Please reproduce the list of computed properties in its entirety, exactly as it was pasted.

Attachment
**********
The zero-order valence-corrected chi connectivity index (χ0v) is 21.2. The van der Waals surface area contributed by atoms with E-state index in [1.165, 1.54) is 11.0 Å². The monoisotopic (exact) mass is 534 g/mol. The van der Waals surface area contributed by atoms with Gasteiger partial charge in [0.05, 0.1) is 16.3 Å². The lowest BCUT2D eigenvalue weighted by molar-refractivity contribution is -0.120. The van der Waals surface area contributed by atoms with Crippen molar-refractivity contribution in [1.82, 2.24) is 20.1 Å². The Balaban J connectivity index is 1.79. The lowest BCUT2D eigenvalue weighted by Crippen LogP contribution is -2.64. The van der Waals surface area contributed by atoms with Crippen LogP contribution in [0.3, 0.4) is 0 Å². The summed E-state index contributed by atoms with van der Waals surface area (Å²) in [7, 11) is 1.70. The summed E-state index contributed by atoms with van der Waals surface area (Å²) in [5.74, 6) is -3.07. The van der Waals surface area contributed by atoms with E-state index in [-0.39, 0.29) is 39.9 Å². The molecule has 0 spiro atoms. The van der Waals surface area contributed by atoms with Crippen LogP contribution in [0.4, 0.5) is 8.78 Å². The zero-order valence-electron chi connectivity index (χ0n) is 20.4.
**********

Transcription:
The zero-order valence-corrected chi connectivity index (χ0v) is 21.2. The van der Waals surface area contributed by atoms with E-state index in [1.165, 1.54) is 11.0 Å². The monoisotopic (exact) mass is 534 g/mol. The van der Waals surface area contributed by atoms with Gasteiger partial charge in [0.05, 0.1) is 16.3 Å². The lowest BCUT2D eigenvalue weighted by molar-refractivity contribution is -0.120. The van der Waals surface area contributed by atoms with Crippen molar-refractivity contribution in [1.82, 2.24) is 20.1 Å². The Balaban J connectivity index is 1.79. The lowest BCUT2D eigenvalue weighted by Crippen LogP contribution is -2.64. The van der Waals surface area contributed by atoms with Crippen LogP contribution in [0.3, 0.4) is 0 Å². The summed E-state index contributed by atoms with van der Waals surface area (Å²) in [7, 11) is 1.70. The summed E-state index contributed by atoms with van der Waals surface area (Å²) in [5.74, 6) is -3.07. The van der Waals surface area contributed by atoms with E-state index in [-0.39, 0.29) is 39.9 Å². The molecule has 0 spiro atoms. The van der Waals surface area contributed by atoms with Crippen LogP contribution in [0.4, 0.5) is 8.78 Å². The zero-order valence-electron chi connectivity index (χ0n) is 20.4.